Intel is selling off its carrier-grade and network server business to a German company that specializes in creating embedded systems and other products for the telecommunications industry, the two companies announced Oct. 6.
In a statement, Intel announced that it had sold the division, which makes carrier-grade and IP network security systems to Kontron AG, a German company that specializes in embedded products. While neither company released the financial specifics of the deal, the acquisition is expected to close well before the end of 2008.
Intel has about 70 employees working within these two businesses, which are located in South Carolina and Malaysia. All of the employees are expected to join Kontron when the deal with Intel is complete, according to the statement.
Since the beginning of 2008, Intel has been spinning or selling off various pieces of the company that are no longer part of the company’s microprocessor business or related to up-and-coming businesses such as NAND flash memory. In the first quarter of 2008, Intel sold off its optical platform division.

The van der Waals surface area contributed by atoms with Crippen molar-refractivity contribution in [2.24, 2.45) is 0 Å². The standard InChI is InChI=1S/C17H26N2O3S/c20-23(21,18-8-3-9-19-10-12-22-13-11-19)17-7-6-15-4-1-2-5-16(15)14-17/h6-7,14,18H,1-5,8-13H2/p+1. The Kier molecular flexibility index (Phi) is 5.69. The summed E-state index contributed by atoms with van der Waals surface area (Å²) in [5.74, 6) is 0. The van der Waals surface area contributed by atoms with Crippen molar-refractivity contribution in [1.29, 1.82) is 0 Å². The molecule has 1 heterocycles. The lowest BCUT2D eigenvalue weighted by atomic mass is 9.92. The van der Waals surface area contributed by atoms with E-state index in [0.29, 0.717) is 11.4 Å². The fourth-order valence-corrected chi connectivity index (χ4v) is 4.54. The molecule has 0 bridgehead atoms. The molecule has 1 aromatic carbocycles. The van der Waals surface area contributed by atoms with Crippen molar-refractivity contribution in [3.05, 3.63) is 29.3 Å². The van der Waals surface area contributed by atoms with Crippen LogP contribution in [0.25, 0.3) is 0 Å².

Then, Intel spun off its underperforming NOR flash memory business. Along with STMicroelectronics, Intel formed a new venture called Numonyx. Although Intel retains a major stake in the new company, it meant that Intel cut some 2,500 jobs from its payroll.
The move by Intel also comes at a time when stock markets worldwide are facing a financial crisis stemming from problems on Wall Street and the credit crunch in the United States. Intel is expected to release its third-quarter financial results on Oct. 15, although this acquisition is not likely to have an impact on that report. Advanced Micro Devices, the world’s other large supplier of x86 processors for servers and PCs, will report its own results Oct. 16.
While not the most visible part of Intel’s overall operations, the chip giant’s telecommunication division made a number of 1U (1.75-inch) and 2U (3.5-inch) carrier-grade systems that took advantage of embedded Intel processors. Kontron plans to roll some of those technologies that Intel developed into its line of AdvancedTCA and MicroTCA systems. Kontron also plans to continue to use Intel-embedded processors, such as the newer quad-core Xeon chips, with these systems.
Kontron also has similar plans for Intel’s IP security server systems and the company plans to use these technologies for a range of offerings including video on demand and IPTV (IP television).